X-O Manowar #8
By Matt Kindt, Clayton Crain, Renata Guedes
This issue totally personifies what X-O Manowar is, and it’s glorious. From the first page, it demands a sort of respect that’s come to be expected from Valiant. The art is so captivating that it covers up a small rushed section of the narrative. More than that, meaningful character growth differentiates X-O Manowar from many other titles out there – especially for long time fans. Matt Kindt has brought Aric a long way from the brute he was years ago.
Clayton Crain on art does more than just pull his weight, however. Like Prince Aric, any page out of this issue is authoritative and powerful. Each panel looks like an oil painting that could hang in a museum, not allowing the medium to limit the style. Similarly, Aric himself takes advantage of the situation he’s in and adapts. The art and the character work together in this issue and the entire run thus far.
The most rewarding part of the issue is Aric himself. He learns in ways many other characters don’t, and is willing to change for the better. That being said, Aric’s solution is almost too intelligent. It’s as if he outwits the narrative itself after so much tension is built and then toppled over in only a few panels. Although in the moment it felt rushed, in retrospect it’s successful, and even surprising to see a writer embrace character growth rather than avoid it just to make a more exciting issue. Respect.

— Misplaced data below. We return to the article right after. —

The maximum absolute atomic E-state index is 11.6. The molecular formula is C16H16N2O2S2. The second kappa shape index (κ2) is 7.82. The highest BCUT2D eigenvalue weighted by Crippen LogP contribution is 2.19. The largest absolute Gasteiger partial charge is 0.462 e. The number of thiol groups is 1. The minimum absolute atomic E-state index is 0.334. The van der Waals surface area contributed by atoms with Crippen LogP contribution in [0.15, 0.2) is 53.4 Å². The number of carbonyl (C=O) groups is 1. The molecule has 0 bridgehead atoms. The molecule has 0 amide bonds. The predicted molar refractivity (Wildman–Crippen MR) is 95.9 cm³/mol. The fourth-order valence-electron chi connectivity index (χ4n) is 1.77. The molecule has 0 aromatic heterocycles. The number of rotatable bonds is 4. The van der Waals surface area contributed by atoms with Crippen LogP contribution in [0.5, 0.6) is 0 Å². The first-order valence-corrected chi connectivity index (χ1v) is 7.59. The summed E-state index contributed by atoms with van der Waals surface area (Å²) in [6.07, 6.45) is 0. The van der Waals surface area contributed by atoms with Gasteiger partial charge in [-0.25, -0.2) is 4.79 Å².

X-O Manowar #8 is aware of what’s going outside of its own pages, too. It addresses embracing change not only personally, but politically. Governmental change isn’t as easy as we might hope, and not everyone wants the same things. It’s nuanced with different interest groups, just like the ones Aric is advised of in the beginning of this issue. Readers who haven’t spent a lot of time with Aric since he first discovered the armor might be surprised by his new philosophies, but they’re refreshingly progressive, in more ways than one.
Probably surprising no one, X-O Manowar continues to impress in every way, even catching itself when it trips. Kindt’s pacing puts less of an emphasis on plot, and hones in on Aric’s personal choices. While disappointing at first, the choice is more resonant in terms of what kind of leader Aric will be and the struggles he’ll deal with. During this scene, Manowar leans on the artistic prowess of Crain. It works, to say the least. Aric is an epic character, and thanks to Crain, his action scenes are too. He has weight on the page and because of that, his power is palpable. The artist understands the character just as much as the writer. X-O Manowar #8 reads as a thank you to creators who brought him to fame, and a promise to fans that Aric will reign for a long, long time.